Vrtove, ki to niso, brez ograj, brez dvorišč, steze brez ljudi, ribnike z ribami in račkami, glasove kosov in slavčkov, škrtanje peska. Angleški vrt. Zakaj angleški vrt? Zato ker je nasprotje francoskemu, geometrijskemu. Toda tudi med angleškimi vrtovi so geometrijski, sploh pa je vsak vrt z dišavnicami in zelišči geometrijski. Tudi vrt Srčne kraljice v Alici v deželi čudes je geometrijski. Vrt okoli kakšnega dvorca ali hiše ali župnišča. Resje v Yorkshiru, sestre Brontë. Toda to gotovo ni ta vrt, kajti njihova župnijska hiša, kakor ji jo je podrobno opisala Dara in podkrepila svoj opis s številnimi fotografijami, je bila nekaj sivega in depresivnega; obkrožena je bila s pokopališčem, ki je bilo preveliko za Haworth, mestece, v katerem so živele in skozi katerega središče je vodila ena sama “visoka” ulica, zelo strma, ta strmina pa je bila ključna za kontaminacijo vode, ki je tekla skozi pokopališče z nekdanjimi ravnimi nagrobnimi ploščami in mrliči, ki so bili naloženi drug čez drugega. V Haworthu so v prvi polovici devetnajstega stoletja umirali tako pogosto kot verjetno nikjer drugje v Angliji, dokler ni državna komisija odkrila vzroka za to, prepovedala ravne plitke grobove in uvedla stoječe nagrobne spomenike. Toda še vedno jih je v nekaj letih umrlo toliko, da je tudi to novo pokopališče postalo ogromno. Vse to je Milica, zelo ponosna na prebrano literaturo, vključila v svoje diplomsko delo; v ospredje je postavila romane Anne Brontë, ki je prva opisala junaka alkoholika in ženo, ki ji ni preostalo drugega, kot da pobegne od njega, ker se ni mogla ločiti. Posledica — ostareli asistent, znan pod vzdevkom Ogorek, jo je obtožil “feminističnega marksizma” ter odsotnosti omemb hermenevtike, imanentne poetike in postmodernizma. Dobila je oceno osem in namesto učiteljskega mesta v gimnaziji v glavnem iskala službe korespondentke za tuje jezike. Večinoma je prevajala nepomembna besedila. Dara, ki je vsako leto kot au pair prebila nekaj časa v Angliji in zato angleško govorila veliko bolje od nje, je končala organizacijo na akademiji za dramske umetnosti in se nekaj let, vse do vojne, obdržala na televiziji.Vrt, ki si ga je Milica zamislila, je spominjal na arboretum v Trstenu, pa še na tistega v Volčjem potoku pri Kamniku. Sovražni ozemlji. Takoj ko bo Goran odšel, bo vzela v roke Jane Eyre in jokala do zore. To ni Viharni vrh druge sestre. Samo pozitiven načrt, kako udomačiti moškega, z nujnimi poškodbami, do katerih prihaja v tem procesu. Ostaja seveda norica na podstrešju, ki konča v ognju, tako kot … požgano ognjišče. Najprej so napisali študijo o njej, jo spremenili v feministični akademski mit, potem pa še roman, ki pojasnjuje prvi zakon in njeno norost. Potem so seveda posneli še film, v katerem so razložili, kaj je bilo prej — prequel namesto sequela. Nekaj v zvezi s Sargaškim morjem in Timothyjem Daltonom, če se prav spominja …  (Translationa)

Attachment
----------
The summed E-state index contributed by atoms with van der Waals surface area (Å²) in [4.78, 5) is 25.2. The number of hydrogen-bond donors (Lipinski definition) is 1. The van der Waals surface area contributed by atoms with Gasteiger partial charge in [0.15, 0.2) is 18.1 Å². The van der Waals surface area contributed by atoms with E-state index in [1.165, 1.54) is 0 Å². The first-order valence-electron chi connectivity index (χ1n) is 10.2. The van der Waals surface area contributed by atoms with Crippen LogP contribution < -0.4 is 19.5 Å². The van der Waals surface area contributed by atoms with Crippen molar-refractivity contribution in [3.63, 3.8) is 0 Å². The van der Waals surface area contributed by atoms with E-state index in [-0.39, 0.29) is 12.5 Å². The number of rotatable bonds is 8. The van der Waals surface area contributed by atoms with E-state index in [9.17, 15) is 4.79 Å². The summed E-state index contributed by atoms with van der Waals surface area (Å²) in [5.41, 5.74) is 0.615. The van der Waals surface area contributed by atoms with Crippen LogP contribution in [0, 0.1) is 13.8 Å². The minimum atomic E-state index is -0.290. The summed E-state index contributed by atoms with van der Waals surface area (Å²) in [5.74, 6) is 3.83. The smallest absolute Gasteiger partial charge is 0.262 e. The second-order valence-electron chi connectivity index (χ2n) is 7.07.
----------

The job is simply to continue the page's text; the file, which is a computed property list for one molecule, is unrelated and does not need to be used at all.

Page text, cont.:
El Vocero de Puerto Rico (in Spanish) celebrates Emily Brontë: